Being a blogger is a tricky business. It’s easy to get caught up in statistics (especially if you have Google Analytics) – and you can check as much as you want to see how many people have logged on to your site, and where they come from. I’ve had at least one hit from every continent except Antarctica (so, if anyone knows of any scientist freezing on the South Pole, let them know this is a place they can warm up!).

Nevertheless, the statistics are much less important than the content (as some of my favorite bloggers will tell you). Unfortunately, I think that while I know that I had only six people log onto my site yesterday, it is all because of me and my lack of posting. This being the first post of the second half of my century of posts (otherwise known as my 51st post!) I’ve decided to do my best to reform to an acceptable amount of posting.

You may think: why am I telling you all this? You’re probably not interested, and a “professional” blogger may choose not to talk about any of the stuff that goes on in the background of a blog. Nevertheless, for me this is part of the journey. Whereas previously I wasn’t sure what to cook, and I haven’t been cooking much lately (*gasp!*), I’ve decided to take on my modest collection of cookbooks (see above).

Let’s start from the bottom:

Culinaria: Deutsche Spezialitäten (in German) [Note: this book is also available in English translation! ~KM 2/15/07] is the newest member of my library. It is part of a series of Culinaria cookbooks (there’s one on European specialties, one on Italian, you get the idea). Edited by Christine Metzger and published by Könemann, this book is a beautiful encyclopedic cookbook of German food. It’s organized by state, and each state gives its own rendition of food (with a strong focus on meats, maybe due to the editor’s last name which means “butcher”?). There are double-page spreads on the various types of German potatoes (they show 24), apples, coffee, tea, chapters on cabbage, German cakes, bread, and so much more. While sometimes it leaves me wanting a detailed recipe for things like how to make your own sauerkraut or Obsttorte, it does offer many, many recipes with beautiful color pictures. Definitely not a book to teach technique, but a book to read with a cup of tea or to cook with sipping a glass of wine (preferably a German Riesling).

I’ve already mentioned Harumi’s Japanese Home Cooking (in English) by Harumi Kurihara. I haven’t tried a recipe since then, but this again is a cookbook I look forward to becoming friends with. Harumi’s charming style and thorough descriptions leave me scheming many different dinner menus. The photography in this book is exquisite.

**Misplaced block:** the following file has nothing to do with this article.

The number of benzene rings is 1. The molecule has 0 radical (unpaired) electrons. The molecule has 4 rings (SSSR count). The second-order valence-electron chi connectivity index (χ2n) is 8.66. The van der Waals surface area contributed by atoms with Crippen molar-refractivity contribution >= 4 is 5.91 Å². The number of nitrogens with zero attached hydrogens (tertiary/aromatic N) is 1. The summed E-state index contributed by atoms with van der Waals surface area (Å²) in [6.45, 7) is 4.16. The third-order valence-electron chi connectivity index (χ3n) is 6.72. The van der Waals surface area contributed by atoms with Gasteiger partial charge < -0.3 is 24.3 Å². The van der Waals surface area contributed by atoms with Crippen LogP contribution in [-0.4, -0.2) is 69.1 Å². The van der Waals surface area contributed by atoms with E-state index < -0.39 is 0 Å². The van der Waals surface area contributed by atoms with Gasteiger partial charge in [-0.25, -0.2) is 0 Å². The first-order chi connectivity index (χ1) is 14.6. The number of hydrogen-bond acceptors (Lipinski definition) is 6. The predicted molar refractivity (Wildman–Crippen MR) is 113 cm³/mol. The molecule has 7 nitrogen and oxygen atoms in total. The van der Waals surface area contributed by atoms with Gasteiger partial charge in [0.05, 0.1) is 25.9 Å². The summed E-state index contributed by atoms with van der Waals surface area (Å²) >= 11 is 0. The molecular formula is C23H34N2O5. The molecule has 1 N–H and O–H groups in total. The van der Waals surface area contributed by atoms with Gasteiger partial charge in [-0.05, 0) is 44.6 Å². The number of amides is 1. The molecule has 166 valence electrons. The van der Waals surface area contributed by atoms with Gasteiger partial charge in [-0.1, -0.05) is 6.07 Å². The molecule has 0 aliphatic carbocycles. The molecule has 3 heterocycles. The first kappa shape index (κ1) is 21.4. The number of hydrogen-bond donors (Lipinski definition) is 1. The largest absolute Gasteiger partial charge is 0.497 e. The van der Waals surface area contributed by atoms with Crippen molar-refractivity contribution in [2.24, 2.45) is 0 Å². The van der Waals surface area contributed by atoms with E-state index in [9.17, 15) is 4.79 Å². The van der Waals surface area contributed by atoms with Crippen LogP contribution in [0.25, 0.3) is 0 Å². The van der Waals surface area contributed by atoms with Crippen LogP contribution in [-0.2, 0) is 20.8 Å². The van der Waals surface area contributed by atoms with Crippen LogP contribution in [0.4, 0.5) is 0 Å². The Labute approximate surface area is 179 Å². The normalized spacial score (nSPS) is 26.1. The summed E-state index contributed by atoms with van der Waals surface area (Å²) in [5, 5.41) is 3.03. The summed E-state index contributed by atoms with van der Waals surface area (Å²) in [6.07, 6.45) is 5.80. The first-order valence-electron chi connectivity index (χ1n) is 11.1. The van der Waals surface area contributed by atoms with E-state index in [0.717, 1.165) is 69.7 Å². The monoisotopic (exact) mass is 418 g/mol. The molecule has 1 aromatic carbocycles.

Schwaben (in German) by Claudia Daiber, is a collection of recipes from south-west Germany. A very good cookbook, thorough yet simple in its descriptions. I have cooked several recipes out of here and hope to work my way through the entire book. It doesn’t overwhelm with many different traditional dishes, but chooses the “most famous” and showcases them.

Christiane Nusslein-Vollhard decided that winning a Nobel Prize for her work on evolutionary biology at the Max Plank Institute in Tübingen just wasn’t enough. So she sat down and wrote a cookbook of her favorite recipes: Mein Kochbuch (in German). Her book’s thesis: “Einfaches für besondere Anlässe” (transl.: Simple food for special occasions). Her recipes have a scientific twist, in which she describes what leavening agents are at work in producing Lebkuchen, and why you shouldn’t use too much pectin when making jams. Although she uses her microwave a bit too much for my taste (especially since I don’t have a microwave), her recipes are delicious and my father, who gave me, my mother, and sisters the same autographed book for Christmas, has been thoroughly enjoying cooking out of it and giving me advice on which dishes to cook. Her Rösti turned out spectacular! I can’t wait to keep cooking with Christiane, as my father affectionately calls her.

The last two books are personal cookbooks that no one else in the world has access to but me (aren’t I special?). The first is my grandmother’s cookbook. She collected these recipes mainly in the years after the war, but also later on. I even found a recipe for gingerbread in my mother’s handwriting. A delicious treasure out of which I baked several Christmas cookies this winter and am hoping to bake and cook more out of in the months to come.

The top book, the spiral-bound, is my own collected recipes book. The book itself was given to me upon my graduation from high school by family friends, and I’ve collected everything from wanton crisps to zucchini bread and lemon miso sauce recipes. Some of the dishes are tried and true (like the incredibly simple and versatile and always really yummy lasagna) and others are on my list of things to try (like the Singapore turkey stew I cut out of Sunset Magazine).

Overall I have plenty to keep me busy cooking, and you can expect to see many of these cookbooks starring on this blog in the future (in English translation of course!). Now it’s your turn: what cookbooks are on your shelf? Which ones are your best friends and you can’t imagine living without? Which ones are patiently waiting their turn? It’s your opportunity to post in the comments section and become a book reviewer!

One Comment to “Cookbooks”

  1. I haven’t been cooking for long, but my very first standby is A Year in a Vegetarian Kitchen by Jack Bishop. He has lots of great ideas for how to eat balanced meals based on seasonal and local foods. Last night I did his recipe for roasted root vegetable and lentil salad for the second time – sooo yummy!

    My aunt gave me a box of family recipes handwritten on cards for Christmas, and I’ve been adding to it with ones I’ve found in Vegetarian Times magazine, the newspaper food section and on the web.

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